Nestled in the heart of Davos surrounded by magnificent views of snowy mountains, lies a warm sanctuary at the Garden Hall of Morosani Schweizerhof Hotel. The annual Indonesia Night has become one of the most popular networking events at the World Economic Forum in Davos – showcasing the best of what Indonesia has to offer on a global stage.
Besides hosting local culinary delights and traditional entertainment, the event this year featured beautiful traditional Balinese decorations from the regency of Gianyar in Bali, courtesy of Dewan Kerajinan Nasional Daerah (or Dekranasda). Gianyar is an area well regarded for a variety of traditional arts and craft, and it would be designated as the next World Craft City by the World Crafts Council (WCC) in April 2019. The nomination came in response to the growing awareness of the shared commitment of the municipal authorities to promoting the culture and tradition of Gianyar’s craft and artisanship.
To be declared a World Craft City, the city or region must have a tradition of craft(s) which are well known nationally and internationally for its authenticity, quality and skill of craftsmanship. The craft industry must also be considered important economically, environmentally-friendly, and above all, committed to sustainable development of the craft in the future.
As patrons of fine art, Dekranasda’s sponsorship has helped make Gianyar an artist’s haven. Out of the hundreds of types of craft, the Garuda statue, wayang kulit (shadow puppets), masks, and woven textiles were displayed at Indonesia Night.
It is thought that the art of sculpture making existed since the 13th century during the Padjajaran and Majapahit Kingdoms, who were the greatest influence on the variety of carving art in modern day Gianyar. The art of crafting the Garuda Wisnu Kencana statue (a golden eagle mounted by Lord Vishnu) remains one of the main livelihoods in the villages of Sukawati and Tegallalang today. Made typically from jackfruit wood or teak, carving works are typically carried out by men and finishing touches by women.
The Garuda is also enshrined as Indonesia’s national emblem, known as Garuda Pancasila. The national motto, Bhinneka Tunggal Ika (“Unity in Diversity”) is inscribed on a banner held in the eagle’s talons – highlighting how the Indonesian people are united despite their diverse ethnic and cultural backgrounds.
The long-lived art of wayang kulit (shadow puppet theatre) is among one of the world’s greatest story-telling traditions used as a form of entertainment and worship since the 9th century. Its origins are linked to ancient Indian shadow play, notably the ancient Sanskrit tales of Mahabharata and Ramayana. The stories involve dramatic moral and ethical dilemmas faced by the characters, following their journeys through life, love, and war.
The shadow puppets are carved out of cow hide or goat skin and are usually accompanied by the music of gamelan. The shadow puppet performance that we see today has evolved into a medium of preaching and moral education which continues to thrive amidst the Indonesian art culture.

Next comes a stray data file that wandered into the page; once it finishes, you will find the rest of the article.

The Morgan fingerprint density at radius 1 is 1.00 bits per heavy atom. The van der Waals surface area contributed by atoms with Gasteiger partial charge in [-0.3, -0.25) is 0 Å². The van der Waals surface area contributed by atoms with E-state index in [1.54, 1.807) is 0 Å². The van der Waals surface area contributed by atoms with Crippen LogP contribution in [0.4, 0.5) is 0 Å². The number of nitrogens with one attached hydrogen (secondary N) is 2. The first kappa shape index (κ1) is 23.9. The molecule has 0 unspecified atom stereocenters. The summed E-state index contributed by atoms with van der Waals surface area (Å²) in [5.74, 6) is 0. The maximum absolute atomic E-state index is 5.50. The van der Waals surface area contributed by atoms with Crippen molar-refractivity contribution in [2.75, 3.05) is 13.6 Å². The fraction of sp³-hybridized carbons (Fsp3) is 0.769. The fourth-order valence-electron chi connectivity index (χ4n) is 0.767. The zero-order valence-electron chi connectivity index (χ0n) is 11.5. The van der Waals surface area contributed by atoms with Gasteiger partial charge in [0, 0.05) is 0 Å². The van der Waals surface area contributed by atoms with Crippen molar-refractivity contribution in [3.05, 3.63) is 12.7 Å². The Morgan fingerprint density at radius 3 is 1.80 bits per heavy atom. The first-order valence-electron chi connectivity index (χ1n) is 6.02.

Beneath the glossy aesthetics on display, the Balinese masks conceal deep spiritual meaning. From the notion that the gods are omnipresent, the Balinese people create masks as a medium for ancestral spirits and transcendental energies to reside in
These sacred masks demand careful and skillful artistry. Only ceremonial mask makers who are members of the Brahmin caste possess specific spiritual knowledge and instructions in making these sacred masks. Ceremonial masks are made from crocodile wood (pule) – a tree that grows in graveyards throughout Bali and are used to celebrate personal milestones, such as weddings or funeral rites.
In a non-spiritual context, Balinese Hindus reenact their rendition of classic Hindu mythologies and teachings through the masks with their own dance and music. The masks serve as a symbol or impression of certain characters in the story.
The international perception of traditional Indonesian fabrics may be centered on batik, but lesser known textiles such as the natural dye songket and tenun ikats remain one of the oldest form of textile decorations in Indonesia. They are central to all important life rituals in Bali, but very few are aware of the intricate process behind making the fabrics.
Naturally dyed songket with designs and patterns consisting of the human and abstract plant motifs are few and far between. It is often said that producing natural dyes from plants such as the Indian Mulberry roots and Indigo is such an arduous process, that only a handful today possess the knowledge to produce them.
The same is true of tenun ikat, a traditional handwoven fabric that could take months or even years to complete depending on the size. Classic designs include characters from epics of Mahabharata and the Wijaya Kusuma flower.
With skills inherited through generations, Balinese art forms can be traced back to centuries of animistic beliefs, ancestor worship, Hindu or Buddhist motifs. Though the art and craft scene may not seem to be recognised internationally as yet, Dekranasda’s sponsorship efforts have already made it possible for artists to preserve many dying traditional arts – hence offering a glimpse of what the future could possibly hold for the Balinese art and crafts industry.